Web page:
Sagrada Reset Series Review: Why An Interesting Premise Isn’t Always Enough

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Overview:

Sakurada is a town where the majority of the people have power. One specific power each that can be used under specific conditions. Most of these powers are harmless and fairly useless individually, but this is still a point of concern for those watching over the city. Kei’s power is that he doesn’t forget anything including time even after the world is reset by Misora. By combining their powers they are going to work to help people.

Review:

Sagrada Reset (or Sakurada Reset) is a fairly interesting anime. That will probably be hard to believe if you spend even five minutes doing a google search on it and see the parade of reviews of the first, second and third episodes and then see that the internet went pretty silent on this title as a large number of viewers dropped this and moved on. However, this is a 24 episode anime and one that the writers clearly intended people to watch the whole of rather than receiving instant gratification each and every episode, and to be honest I’m really glad I watched this through to the end, despite my own stated desire to drop this show mid-season.

There are plenty of shows where the whole is greater than the sum of their parts and some of those actually manage to be decent week to week, so I guess the question I’m left with is why was Sagrada such a frustrating viewing experience when stretched out from April to early September?

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For a lot of the reviews I read of the early episodes, it was the characterisation and pacing that was killing the show. The characters were compared to robots, androids, lifeless dolls and pretty much anything else that has about as much personality as a brick. It wasn’t even that much of a stretch. These characters do spend a great deal of time sitting very still with limited movement other than the occasional head tilt, talking in a manner that to the average listener sounds grossly unnatural. To be precise, the characters are ridiculously precise in a way that no-one ever is when speaking. It is an odd experience listening to them and there isn’t much visually happening to distract you.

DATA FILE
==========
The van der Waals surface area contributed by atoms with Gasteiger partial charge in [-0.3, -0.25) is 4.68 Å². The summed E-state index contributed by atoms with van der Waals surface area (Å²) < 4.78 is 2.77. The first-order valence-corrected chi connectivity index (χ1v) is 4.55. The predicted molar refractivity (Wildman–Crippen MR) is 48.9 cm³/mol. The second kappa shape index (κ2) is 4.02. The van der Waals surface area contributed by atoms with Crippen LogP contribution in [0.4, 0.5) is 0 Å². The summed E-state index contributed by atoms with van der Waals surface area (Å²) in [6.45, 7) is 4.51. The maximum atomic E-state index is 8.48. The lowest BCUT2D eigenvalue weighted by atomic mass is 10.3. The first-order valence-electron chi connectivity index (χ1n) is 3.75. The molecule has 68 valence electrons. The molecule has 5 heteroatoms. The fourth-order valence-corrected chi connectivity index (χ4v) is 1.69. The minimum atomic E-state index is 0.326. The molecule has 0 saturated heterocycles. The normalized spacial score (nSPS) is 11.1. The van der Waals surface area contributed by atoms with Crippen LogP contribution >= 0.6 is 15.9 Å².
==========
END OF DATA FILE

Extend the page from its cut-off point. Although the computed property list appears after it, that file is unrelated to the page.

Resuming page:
That isn’t the same thing as a criticism though. Certainly it isn’t natural, but natural is probably not what anyone intended to go for with these characters. So for the first three episodes, I found these characters fascinating. Not actually good characters or terribly real, but interesting in that unique, what-are-they-doing kind of way. Admittedly, by mid-season, some of that charm had worn off and what I was left with was stilted characters who I will admit now were developing (as evidenced by where they end up) but it was happening so slowly that it was almost imperceptible until you actually reflected back.  Kei in the final episodes isn’t the Kei we met early on despite what the other characters might say and Misora, the emotionless robot girl herself is almost getting close to real person status by the end and you can’t really put your finger on when that transformation occurred because it has been a slow build of a myriad of tiny changes.

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Basically, the characters won’t work for everyone and none of them are going to end up on my character of the year list, but I am going to remember them because they don’t fit into the average moulds I’m used to seeing marched out onto the screen in anime. Again, not sure if that is positive, but it isn’t a criticism either. It just kind of is and different people in the audience will respond to them differently. For a lot of people that response is to turn the show off.

The second major criticism of the pacing is a harder one to discuss. The pacing is incredibly slow. Even with a two year time-skip by the time I got to the end of this show’s run it felt like I had been watching it forever. Part of that I think will be solved now that the full show is released and I intend to revisit this show and binge it in three or four blocks to see if that makes the pacing any more tolerable. With the pacing as it is though… Well, you have to either be really interested in the premise or find the characters really fascinating if you are actually going to push through with this one particularly during the first twelve episodes. Fortunately the second half definitely hits the accelerator and while it is still fairly measured, it isn’t making you want to pull your own hair out anymore.